Your sordid green flow
Affects me: vision of the
Fearful eye of a hawk

The immense rock
Is there to defend you
Your river bed warns me:
"God Almighty, man is small."

Then, on a crest
Above the emptiness
Human traces, fortified ruins
Six centuries old

That stuff transmits
Thoughts that make me
with fear, my heart
Feels an approaching calamity

With or without translation, those are great thoughts and words, which speak directly to my heart, or whatever it is that records marvelous moments and visions.

Monday, June 7, 2010

Tranquil but treacherous

This delightful stretch of the Bourne lies below the Trois-Châteaux mountain, which separates Choranche from Pont-en-Royans.

The mountain was so-named because because medieval sentinels, posted on its slopes, could keep watch over three impressive feudal domains down in the Royans: the Bâtie fortress of the powerful Bérenger lords, the Flandaines castle erected on clifftops (reputedly inviolable, and consequently razed to the ground, in a fit of jealousy, by king Louis XI) and the exotic castle of Rochechinard, whose ruins are still perfectly visible today.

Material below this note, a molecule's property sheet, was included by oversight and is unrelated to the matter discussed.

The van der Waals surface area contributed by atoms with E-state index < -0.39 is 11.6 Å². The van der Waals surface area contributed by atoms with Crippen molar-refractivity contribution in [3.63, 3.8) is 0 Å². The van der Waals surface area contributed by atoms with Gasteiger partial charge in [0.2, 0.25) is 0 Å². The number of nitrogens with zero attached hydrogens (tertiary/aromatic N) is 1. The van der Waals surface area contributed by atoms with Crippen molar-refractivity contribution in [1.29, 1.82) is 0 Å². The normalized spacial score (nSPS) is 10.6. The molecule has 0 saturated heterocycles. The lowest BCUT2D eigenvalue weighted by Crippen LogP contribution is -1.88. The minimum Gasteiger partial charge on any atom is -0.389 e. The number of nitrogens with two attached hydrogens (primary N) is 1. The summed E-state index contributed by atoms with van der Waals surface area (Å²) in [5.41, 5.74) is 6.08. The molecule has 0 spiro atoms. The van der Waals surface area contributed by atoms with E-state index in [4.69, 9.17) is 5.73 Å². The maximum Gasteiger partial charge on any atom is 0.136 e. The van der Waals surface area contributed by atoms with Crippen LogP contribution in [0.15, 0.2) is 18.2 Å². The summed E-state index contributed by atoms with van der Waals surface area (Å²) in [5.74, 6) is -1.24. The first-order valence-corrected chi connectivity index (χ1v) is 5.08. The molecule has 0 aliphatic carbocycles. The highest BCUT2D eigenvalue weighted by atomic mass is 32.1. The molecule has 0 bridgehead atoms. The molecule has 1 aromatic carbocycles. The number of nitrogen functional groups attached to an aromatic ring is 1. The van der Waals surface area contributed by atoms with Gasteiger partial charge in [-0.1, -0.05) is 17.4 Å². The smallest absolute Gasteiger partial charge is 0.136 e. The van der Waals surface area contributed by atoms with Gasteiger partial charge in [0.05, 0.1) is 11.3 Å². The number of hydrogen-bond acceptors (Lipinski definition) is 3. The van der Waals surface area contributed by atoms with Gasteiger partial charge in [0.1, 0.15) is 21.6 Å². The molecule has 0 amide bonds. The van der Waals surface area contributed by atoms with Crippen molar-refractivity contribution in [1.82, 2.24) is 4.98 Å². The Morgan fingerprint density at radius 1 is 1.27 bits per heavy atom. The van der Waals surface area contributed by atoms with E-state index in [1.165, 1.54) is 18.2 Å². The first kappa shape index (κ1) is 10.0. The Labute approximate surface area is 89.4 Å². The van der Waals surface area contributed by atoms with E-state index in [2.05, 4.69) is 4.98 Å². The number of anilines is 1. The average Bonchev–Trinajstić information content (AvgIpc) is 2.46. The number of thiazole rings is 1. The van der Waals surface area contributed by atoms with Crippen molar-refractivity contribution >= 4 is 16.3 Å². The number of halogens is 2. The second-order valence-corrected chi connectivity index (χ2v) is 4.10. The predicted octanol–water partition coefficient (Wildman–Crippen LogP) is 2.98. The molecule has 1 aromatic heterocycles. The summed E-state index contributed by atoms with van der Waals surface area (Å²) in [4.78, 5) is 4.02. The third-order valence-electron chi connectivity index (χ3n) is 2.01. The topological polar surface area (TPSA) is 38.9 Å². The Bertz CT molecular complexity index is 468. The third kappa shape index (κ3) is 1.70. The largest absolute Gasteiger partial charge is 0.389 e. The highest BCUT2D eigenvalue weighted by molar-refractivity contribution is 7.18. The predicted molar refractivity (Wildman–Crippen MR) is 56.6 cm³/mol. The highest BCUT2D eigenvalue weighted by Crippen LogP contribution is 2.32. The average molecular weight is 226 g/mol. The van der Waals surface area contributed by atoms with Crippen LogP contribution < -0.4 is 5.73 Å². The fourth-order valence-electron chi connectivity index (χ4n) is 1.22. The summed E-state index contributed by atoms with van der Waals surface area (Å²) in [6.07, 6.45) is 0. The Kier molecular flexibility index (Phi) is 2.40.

At this spot, the Bourne emerges from beneath the Rouillard Bridge, near the ancient mill of my neighbor Jack Oyhancabal, and flows just twenty meters down from the road, alongside a convenient parking zone for vehicles.

As everywhere in the Bourne, there are huge fragments of limestone—some as big as a house—that have tumbled down from the slopes in remote eras.

This is an ideal place for sunbathers and trout fishermen.

But the river, so tranquil most of the time, can become abruptly treacherous. Passers-by who have the privilege of being able to read French would do well to take notice of warning signs put up at this spot, and elsewhere alongside the Bourne between Choranche and Pont-en-Royans.

The meaning of this pair of signs can only be grasped, however, by local people who are already fully aware of the situation.

—The top sign, of an old-fashioned and straightforward appearance, has been pasted over an earlier version in which the phrase "Il est dangereux" was not yet in upper-case characters. We're told that it's dangerous to wander around in the river or on the banks of gravel (?) because the water level can change abruptly as a result of the presence of hydroelectric works and dams upstream.